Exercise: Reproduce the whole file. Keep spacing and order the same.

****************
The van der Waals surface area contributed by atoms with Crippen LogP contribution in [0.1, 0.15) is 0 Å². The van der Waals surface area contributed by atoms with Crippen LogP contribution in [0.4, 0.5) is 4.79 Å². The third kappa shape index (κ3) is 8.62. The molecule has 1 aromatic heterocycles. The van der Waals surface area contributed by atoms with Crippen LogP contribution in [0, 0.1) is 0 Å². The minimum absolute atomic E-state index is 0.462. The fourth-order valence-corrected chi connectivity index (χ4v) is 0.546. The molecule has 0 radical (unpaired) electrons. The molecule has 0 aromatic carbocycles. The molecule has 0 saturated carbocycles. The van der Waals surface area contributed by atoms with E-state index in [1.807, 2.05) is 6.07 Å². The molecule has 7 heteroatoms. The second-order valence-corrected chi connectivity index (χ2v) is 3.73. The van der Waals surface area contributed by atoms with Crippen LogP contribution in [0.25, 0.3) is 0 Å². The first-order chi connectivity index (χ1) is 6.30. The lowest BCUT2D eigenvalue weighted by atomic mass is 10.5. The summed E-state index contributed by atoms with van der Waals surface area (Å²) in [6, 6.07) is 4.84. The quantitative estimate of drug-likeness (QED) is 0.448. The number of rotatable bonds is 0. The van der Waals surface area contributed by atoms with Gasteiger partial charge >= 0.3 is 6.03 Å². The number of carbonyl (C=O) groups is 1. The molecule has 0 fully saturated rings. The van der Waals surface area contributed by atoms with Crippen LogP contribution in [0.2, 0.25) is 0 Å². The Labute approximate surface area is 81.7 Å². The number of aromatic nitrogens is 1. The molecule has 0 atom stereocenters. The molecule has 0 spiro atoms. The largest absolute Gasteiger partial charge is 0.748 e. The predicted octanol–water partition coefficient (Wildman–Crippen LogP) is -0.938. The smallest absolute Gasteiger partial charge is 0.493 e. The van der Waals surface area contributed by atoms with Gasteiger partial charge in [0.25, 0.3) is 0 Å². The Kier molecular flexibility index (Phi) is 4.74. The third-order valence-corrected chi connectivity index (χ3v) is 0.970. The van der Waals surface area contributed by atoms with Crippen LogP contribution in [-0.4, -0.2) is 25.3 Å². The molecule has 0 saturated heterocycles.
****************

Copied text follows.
The van der Waals surface area contributed by atoms with Crippen LogP contribution in [0.1, 0.15) is 0 Å². The van der Waals surface area contributed by atoms with Crippen LogP contribution in [0.4, 0.5) is 4.79 Å². The third kappa shape index (κ3) is 8.62. The molecule has 1 aromatic heterocycles. The van der Waals surface area contributed by atoms with Crippen LogP contribution in [0, 0.1) is 0 Å². The minimum absolute atomic E-state index is 0.462. The fourth-order valence-corrected chi connectivity index (χ4v) is 0.546. The molecule has 0 radical (unpaired) electrons. The molecule has 0 aromatic carbocycles. The molecule has 0 saturated carbocycles. The van der Waals surface area contributed by atoms with E-state index in [1.807, 2.05) is 6.07 Å². The molecule has 7 heteroatoms. The second-order valence-corrected chi connectivity index (χ2v) is 3.73. The van der Waals surface area contributed by atoms with Crippen LogP contribution in [0.25, 0.3) is 0 Å². The first-order chi connectivity index (χ1) is 6.30. The lowest BCUT2D eigenvalue weighted by atomic mass is 10.5. The summed E-state index contributed by atoms with van der Waals surface area (Å²) in [6, 6.07) is 4.84. The quantitative estimate of drug-likeness (QED) is 0.448. The number of rotatable bonds is 0. The van der Waals surface area contributed by atoms with Gasteiger partial charge >= 0.3 is 6.03 Å². The number of carbonyl (C=O) groups is 1. The molecule has 0 fully saturated rings. The van der Waals surface area contributed by atoms with Crippen LogP contribution in [0.2, 0.25) is 0 Å². The Labute approximate surface area is 81.7 Å². The number of aromatic nitrogens is 1. The molecule has 0 atom stereocenters. The molecule has 0 spiro atoms. The largest absolute Gasteiger partial charge is 0.748 e. The predicted octanol–water partition coefficient (Wildman–Crippen LogP) is -0.938. The smallest absolute Gasteiger partial charge is 0.493 e. The van der Waals surface area contributed by atoms with Gasteiger partial charge in [0.25, 0.3) is 0 Å². The Kier molecular flexibility index (Phi) is 4.74. The third-order valence-corrected chi connectivity index (χ3v) is 0.970. The van der Waals surface area contributed by atoms with Crippen LogP contribution in [-0.4, -0.2) is 25.3 Å². The molecule has 0 saturated heterocycles.